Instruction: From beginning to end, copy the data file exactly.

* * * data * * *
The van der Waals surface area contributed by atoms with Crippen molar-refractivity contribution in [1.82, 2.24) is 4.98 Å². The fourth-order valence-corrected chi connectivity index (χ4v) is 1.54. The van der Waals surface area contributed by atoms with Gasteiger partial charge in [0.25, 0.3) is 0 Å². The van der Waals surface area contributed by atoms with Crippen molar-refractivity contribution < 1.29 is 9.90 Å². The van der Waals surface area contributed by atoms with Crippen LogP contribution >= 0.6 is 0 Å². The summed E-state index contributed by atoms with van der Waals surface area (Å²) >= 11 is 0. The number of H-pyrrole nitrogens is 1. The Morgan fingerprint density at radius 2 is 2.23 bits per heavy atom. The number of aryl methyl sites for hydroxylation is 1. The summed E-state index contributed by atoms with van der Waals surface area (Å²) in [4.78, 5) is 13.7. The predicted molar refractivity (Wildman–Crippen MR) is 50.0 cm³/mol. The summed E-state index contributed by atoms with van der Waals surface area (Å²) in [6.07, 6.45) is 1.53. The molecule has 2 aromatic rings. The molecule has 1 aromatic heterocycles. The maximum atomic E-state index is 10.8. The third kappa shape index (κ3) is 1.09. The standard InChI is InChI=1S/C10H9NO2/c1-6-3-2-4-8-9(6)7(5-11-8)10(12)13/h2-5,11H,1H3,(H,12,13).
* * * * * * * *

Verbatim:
The van der Waals surface area contributed by atoms with Crippen molar-refractivity contribution in [1.82, 2.24) is 4.98 Å². The fourth-order valence-corrected chi connectivity index (χ4v) is 1.54. The van der Waals surface area contributed by atoms with Gasteiger partial charge in [0.25, 0.3) is 0 Å². The van der Waals surface area contributed by atoms with Crippen molar-refractivity contribution < 1.29 is 9.90 Å². The van der Waals surface area contributed by atoms with Crippen LogP contribution >= 0.6 is 0 Å². The summed E-state index contributed by atoms with van der Waals surface area (Å²) >= 11 is 0. The number of H-pyrrole nitrogens is 1. The Morgan fingerprint density at radius 2 is 2.23 bits per heavy atom. The number of aryl methyl sites for hydroxylation is 1. The summed E-state index contributed by atoms with van der Waals surface area (Å²) in [4.78, 5) is 13.7. The predicted molar refractivity (Wildman–Crippen MR) is 50.0 cm³/mol. The summed E-state index contributed by atoms with van der Waals surface area (Å²) in [6.07, 6.45) is 1.53. The molecule has 2 aromatic rings. The molecule has 1 aromatic heterocycles. The maximum atomic E-state index is 10.8. The third kappa shape index (κ3) is 1.09. The standard InChI is InChI=1S/C10H9NO2/c1-6-3-2-4-8-9(6)7(5-11-8)10(12)13/h2-5,11H,1H3,(H,12,13).